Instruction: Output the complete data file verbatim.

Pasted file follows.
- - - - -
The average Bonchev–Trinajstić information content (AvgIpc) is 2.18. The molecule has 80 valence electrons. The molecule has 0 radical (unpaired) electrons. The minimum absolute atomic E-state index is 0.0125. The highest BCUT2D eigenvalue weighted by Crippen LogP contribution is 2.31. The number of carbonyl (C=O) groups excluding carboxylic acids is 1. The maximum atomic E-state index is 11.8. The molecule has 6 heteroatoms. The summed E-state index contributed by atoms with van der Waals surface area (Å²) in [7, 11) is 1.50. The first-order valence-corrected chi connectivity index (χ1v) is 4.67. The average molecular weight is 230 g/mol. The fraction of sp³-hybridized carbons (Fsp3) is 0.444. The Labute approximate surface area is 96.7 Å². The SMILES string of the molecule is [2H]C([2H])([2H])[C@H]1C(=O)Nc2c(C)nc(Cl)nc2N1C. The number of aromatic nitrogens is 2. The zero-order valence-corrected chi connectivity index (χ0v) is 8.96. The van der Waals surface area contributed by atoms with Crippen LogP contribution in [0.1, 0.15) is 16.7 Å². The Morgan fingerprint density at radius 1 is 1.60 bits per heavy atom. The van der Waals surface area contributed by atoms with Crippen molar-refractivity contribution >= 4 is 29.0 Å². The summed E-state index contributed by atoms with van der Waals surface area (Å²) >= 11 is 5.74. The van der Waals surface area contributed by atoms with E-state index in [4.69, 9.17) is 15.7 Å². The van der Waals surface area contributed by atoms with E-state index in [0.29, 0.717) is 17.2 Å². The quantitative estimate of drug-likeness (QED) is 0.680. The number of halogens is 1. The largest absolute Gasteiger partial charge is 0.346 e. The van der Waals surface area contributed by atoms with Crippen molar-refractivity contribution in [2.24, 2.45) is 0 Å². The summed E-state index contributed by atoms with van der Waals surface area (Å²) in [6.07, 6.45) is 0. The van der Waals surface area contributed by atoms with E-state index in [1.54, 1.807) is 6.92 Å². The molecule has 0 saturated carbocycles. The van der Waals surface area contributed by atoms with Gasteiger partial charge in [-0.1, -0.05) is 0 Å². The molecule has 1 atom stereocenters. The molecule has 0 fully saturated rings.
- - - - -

The average Bonchev–Trinajstić information content (AvgIpc) is 2.18. The molecule has 80 valence electrons. The molecule has 0 radical (unpaired) electrons. The minimum absolute atomic E-state index is 0.0125. The highest BCUT2D eigenvalue weighted by Crippen LogP contribution is 2.31. The number of carbonyl (C=O) groups excluding carboxylic acids is 1. The maximum atomic E-state index is 11.8. The molecule has 6 heteroatoms. The summed E-state index contributed by atoms with van der Waals surface area (Å²) in [7, 11) is 1.50. The first-order valence-corrected chi connectivity index (χ1v) is 4.67. The average molecular weight is 230 g/mol. The fraction of sp³-hybridized carbons (Fsp3) is 0.444. The Labute approximate surface area is 96.7 Å². The SMILES string of the molecule is [2H]C([2H])([2H])[C@H]1C(=O)Nc2c(C)nc(Cl)nc2N1C. The number of aromatic nitrogens is 2. The zero-order valence-corrected chi connectivity index (χ0v) is 8.96. The van der Waals surface area contributed by atoms with Crippen LogP contribution in [0.1, 0.15) is 16.7 Å². The Morgan fingerprint density at radius 1 is 1.60 bits per heavy atom. The van der Waals surface area contributed by atoms with Crippen molar-refractivity contribution >= 4 is 29.0 Å². The summed E-state index contributed by atoms with van der Waals surface area (Å²) >= 11 is 5.74. The van der Waals surface area contributed by atoms with E-state index in [4.69, 9.17) is 15.7 Å². The van der Waals surface area contributed by atoms with E-state index in [0.29, 0.717) is 17.2 Å². The quantitative estimate of drug-likeness (QED) is 0.680. The number of halogens is 1. The largest absolute Gasteiger partial charge is 0.346 e. The van der Waals surface area contributed by atoms with Crippen molar-refractivity contribution in [2.24, 2.45) is 0 Å². The summed E-state index contributed by atoms with van der Waals surface area (Å²) in [6.07, 6.45) is 0. The van der Waals surface area contributed by atoms with E-state index in [1.54, 1.807) is 6.92 Å². The molecule has 0 saturated carbocycles. The van der Waals surface area contributed by atoms with Gasteiger partial charge in [-0.1, -0.05) is 0 Å². The molecule has 1 atom stereocenters. The molecule has 0 fully saturated rings.